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2020 in Review

Wisden’s ODI innings of the year, No.3: Ross Taylor’s 109*

by Manoj Narayan 3-minute read

Ross Taylor has a habit of razing down big totals – against India in February 2020, he did it again, this time in the presence of Virat Kohli, the master of chases.

Ross Taylor 109* (84)

New Zealand v India, 1st ODI
Seddon Park, Hamilton
February 5, 2020

When you speak of ODI batting greats, for some inexplicable reason, Ross Taylor’s is a name that doesn’t often get mentioned, despite the fact that only three batsmen – all of whom do get mentioned in that conversation – have scored more runs than him since 2010.

On a February evening in 2020, just weeks before Covid-19 changed the face of life as we knew it, Taylor made his case again, in the presence of India’s captain, who is already widely regarded as an all-time ODI great.

Virat Kohli’s India had whitewashed New Zealand in a five-match T20I series before the ODIs, and it had caused some doubt over Taylor’s abilities in the shortest format. However, in the first ODI, Taylor proved an altogether different force. India set the Black Caps a seismic target of 348 – New Zealand chased it down with 11 balls to spare.

Taylor propelled the chase with his boisterous 84-ball 109*, but those cold numbers don’t convey the full magnitude of his knock. Consider these records instead: the chase was New Zealand’s most successful ever in ODI cricket and the second-highest against India in ODIs, after the 359 Australia managed in Mohali in 2019.

Taylor entered the chase when Tom Blundell fell for a 10-ball nine, and India sniffed a chance to trigger a slide. Instead, the veteran fortified the innings, putting on 62 with Henry Nicholls and then a game-changing 138 with Tom Latham. It wasn’t the most elegant of knocks, though. Instead, both Taylor and Latham resorted to slogs, making sure to nail them each time.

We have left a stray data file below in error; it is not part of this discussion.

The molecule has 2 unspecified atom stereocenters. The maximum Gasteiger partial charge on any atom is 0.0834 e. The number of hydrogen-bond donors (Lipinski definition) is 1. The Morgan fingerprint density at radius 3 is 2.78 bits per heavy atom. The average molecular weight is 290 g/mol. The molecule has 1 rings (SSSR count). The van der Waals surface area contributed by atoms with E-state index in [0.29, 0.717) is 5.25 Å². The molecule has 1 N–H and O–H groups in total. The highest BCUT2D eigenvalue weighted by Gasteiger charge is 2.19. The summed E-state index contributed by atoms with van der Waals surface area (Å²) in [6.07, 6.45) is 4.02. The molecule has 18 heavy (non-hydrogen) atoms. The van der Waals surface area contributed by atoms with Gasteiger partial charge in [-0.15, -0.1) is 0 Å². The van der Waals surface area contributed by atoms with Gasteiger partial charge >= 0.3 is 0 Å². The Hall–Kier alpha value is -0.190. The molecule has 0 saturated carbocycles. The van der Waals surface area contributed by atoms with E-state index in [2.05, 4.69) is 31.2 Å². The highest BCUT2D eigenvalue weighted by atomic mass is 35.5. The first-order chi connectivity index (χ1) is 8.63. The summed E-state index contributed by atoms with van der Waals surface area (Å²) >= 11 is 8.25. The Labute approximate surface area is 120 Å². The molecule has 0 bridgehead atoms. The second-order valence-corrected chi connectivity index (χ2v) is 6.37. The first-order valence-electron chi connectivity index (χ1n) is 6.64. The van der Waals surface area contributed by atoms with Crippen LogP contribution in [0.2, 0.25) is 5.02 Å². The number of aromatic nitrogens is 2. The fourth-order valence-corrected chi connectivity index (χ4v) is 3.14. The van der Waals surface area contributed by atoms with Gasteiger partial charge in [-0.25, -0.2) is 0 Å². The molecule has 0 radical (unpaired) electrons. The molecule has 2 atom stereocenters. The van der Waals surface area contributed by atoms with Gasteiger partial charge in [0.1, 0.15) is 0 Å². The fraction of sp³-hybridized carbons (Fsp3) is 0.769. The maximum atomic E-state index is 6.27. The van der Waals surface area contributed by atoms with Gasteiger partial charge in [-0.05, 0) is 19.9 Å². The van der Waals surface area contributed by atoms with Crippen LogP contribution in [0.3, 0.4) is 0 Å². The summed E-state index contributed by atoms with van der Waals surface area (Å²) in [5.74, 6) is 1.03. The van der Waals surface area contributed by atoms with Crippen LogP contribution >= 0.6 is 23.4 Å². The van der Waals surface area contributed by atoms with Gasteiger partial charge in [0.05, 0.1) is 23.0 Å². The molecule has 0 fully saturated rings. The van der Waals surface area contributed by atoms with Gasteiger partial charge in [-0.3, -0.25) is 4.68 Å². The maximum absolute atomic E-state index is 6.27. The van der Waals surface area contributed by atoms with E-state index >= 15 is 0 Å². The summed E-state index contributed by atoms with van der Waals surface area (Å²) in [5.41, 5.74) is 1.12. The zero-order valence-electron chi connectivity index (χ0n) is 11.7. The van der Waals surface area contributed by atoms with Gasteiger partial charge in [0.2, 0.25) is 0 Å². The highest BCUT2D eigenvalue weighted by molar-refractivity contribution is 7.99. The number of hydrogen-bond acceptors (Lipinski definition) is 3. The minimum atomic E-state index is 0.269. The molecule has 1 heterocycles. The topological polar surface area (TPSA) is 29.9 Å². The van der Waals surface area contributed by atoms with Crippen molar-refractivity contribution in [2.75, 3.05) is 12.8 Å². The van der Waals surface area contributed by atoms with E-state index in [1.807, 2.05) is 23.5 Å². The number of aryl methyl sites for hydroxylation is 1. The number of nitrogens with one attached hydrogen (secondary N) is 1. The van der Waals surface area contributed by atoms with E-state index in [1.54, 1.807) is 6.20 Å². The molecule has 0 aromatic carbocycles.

There was a slogged six off Jasprit Bumrah, more slogs off Shardul Thakur, and perhaps most pleasingly, more of it against Ravindra Jadeja, whose economical figures were ruined instantly. Furthermore, the New Zealand batsmen used the sweep to great effect against India’s spinners, with Taylor scoring 26 of his runs via that shot.

Taylor did well to keep the chase going despite losing Latham, Jimmy Neesham and Colin de Grandhomme in quick succession, using all his experience to finish the chase. There may be doubts over Taylor’s ability to do that in T20Is, but when it comes to ODI cricket, New Zealand haven’t had it better.

The shot

28.2, Jasprit Bumrah to Ross Taylor, SIX

Length ball. A little over 138 clicks. Taylor sizes it up, takes a step to off, and uses the pace of the ball to lift it high into the sky and several metres behind the fence. What made it pretty? The vertical bat. Taylor may have resorted to the slog on a few occasions during this innings, but this was all timing and pure class. You don’t just play pick-up shots off Bumrah. Taylor made it look routine.

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